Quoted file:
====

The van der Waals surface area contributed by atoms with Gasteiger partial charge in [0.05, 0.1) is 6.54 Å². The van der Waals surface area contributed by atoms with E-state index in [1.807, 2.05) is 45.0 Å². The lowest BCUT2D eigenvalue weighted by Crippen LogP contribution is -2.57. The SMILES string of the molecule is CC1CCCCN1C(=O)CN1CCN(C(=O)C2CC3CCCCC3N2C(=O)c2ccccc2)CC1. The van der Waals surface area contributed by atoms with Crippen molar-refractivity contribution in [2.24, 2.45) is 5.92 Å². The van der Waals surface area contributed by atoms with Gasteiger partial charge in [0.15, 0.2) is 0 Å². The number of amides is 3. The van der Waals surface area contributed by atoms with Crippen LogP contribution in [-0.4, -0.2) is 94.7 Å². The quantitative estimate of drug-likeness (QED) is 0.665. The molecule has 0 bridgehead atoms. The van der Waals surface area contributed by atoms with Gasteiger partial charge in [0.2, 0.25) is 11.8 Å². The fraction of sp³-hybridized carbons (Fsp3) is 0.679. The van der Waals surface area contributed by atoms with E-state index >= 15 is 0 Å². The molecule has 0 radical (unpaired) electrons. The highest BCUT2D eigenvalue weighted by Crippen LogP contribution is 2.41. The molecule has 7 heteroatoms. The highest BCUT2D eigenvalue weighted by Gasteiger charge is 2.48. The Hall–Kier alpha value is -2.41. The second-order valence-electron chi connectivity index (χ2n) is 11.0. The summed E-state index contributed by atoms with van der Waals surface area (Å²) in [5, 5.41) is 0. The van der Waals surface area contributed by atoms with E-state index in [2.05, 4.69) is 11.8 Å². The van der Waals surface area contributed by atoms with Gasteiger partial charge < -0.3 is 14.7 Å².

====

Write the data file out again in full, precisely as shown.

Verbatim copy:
The van der Waals surface area contributed by atoms with Gasteiger partial charge in [0.05, 0.1) is 6.54 Å². The van der Waals surface area contributed by atoms with E-state index in [1.807, 2.05) is 45.0 Å². The lowest BCUT2D eigenvalue weighted by Crippen LogP contribution is -2.57. The SMILES string of the molecule is CC1CCCCN1C(=O)CN1CCN(C(=O)C2CC3CCCCC3N2C(=O)c2ccccc2)CC1. The van der Waals surface area contributed by atoms with Crippen molar-refractivity contribution in [2.24, 2.45) is 5.92 Å². The van der Waals surface area contributed by atoms with Gasteiger partial charge in [0.15, 0.2) is 0 Å². The number of amides is 3. The van der Waals surface area contributed by atoms with Crippen LogP contribution in [-0.4, -0.2) is 94.7 Å². The quantitative estimate of drug-likeness (QED) is 0.665. The molecule has 0 bridgehead atoms. The van der Waals surface area contributed by atoms with Gasteiger partial charge in [0.2, 0.25) is 11.8 Å². The fraction of sp³-hybridized carbons (Fsp3) is 0.679. The van der Waals surface area contributed by atoms with E-state index >= 15 is 0 Å². The molecule has 0 radical (unpaired) electrons. The highest BCUT2D eigenvalue weighted by Crippen LogP contribution is 2.41. The molecule has 7 heteroatoms. The highest BCUT2D eigenvalue weighted by Gasteiger charge is 2.48. The Hall–Kier alpha value is -2.41. The second-order valence-electron chi connectivity index (χ2n) is 11.0. The summed E-state index contributed by atoms with van der Waals surface area (Å²) in [5, 5.41) is 0. The van der Waals surface area contributed by atoms with E-state index in [2.05, 4.69) is 11.8 Å². The van der Waals surface area contributed by atoms with Gasteiger partial charge < -0.3 is 14.7 Å².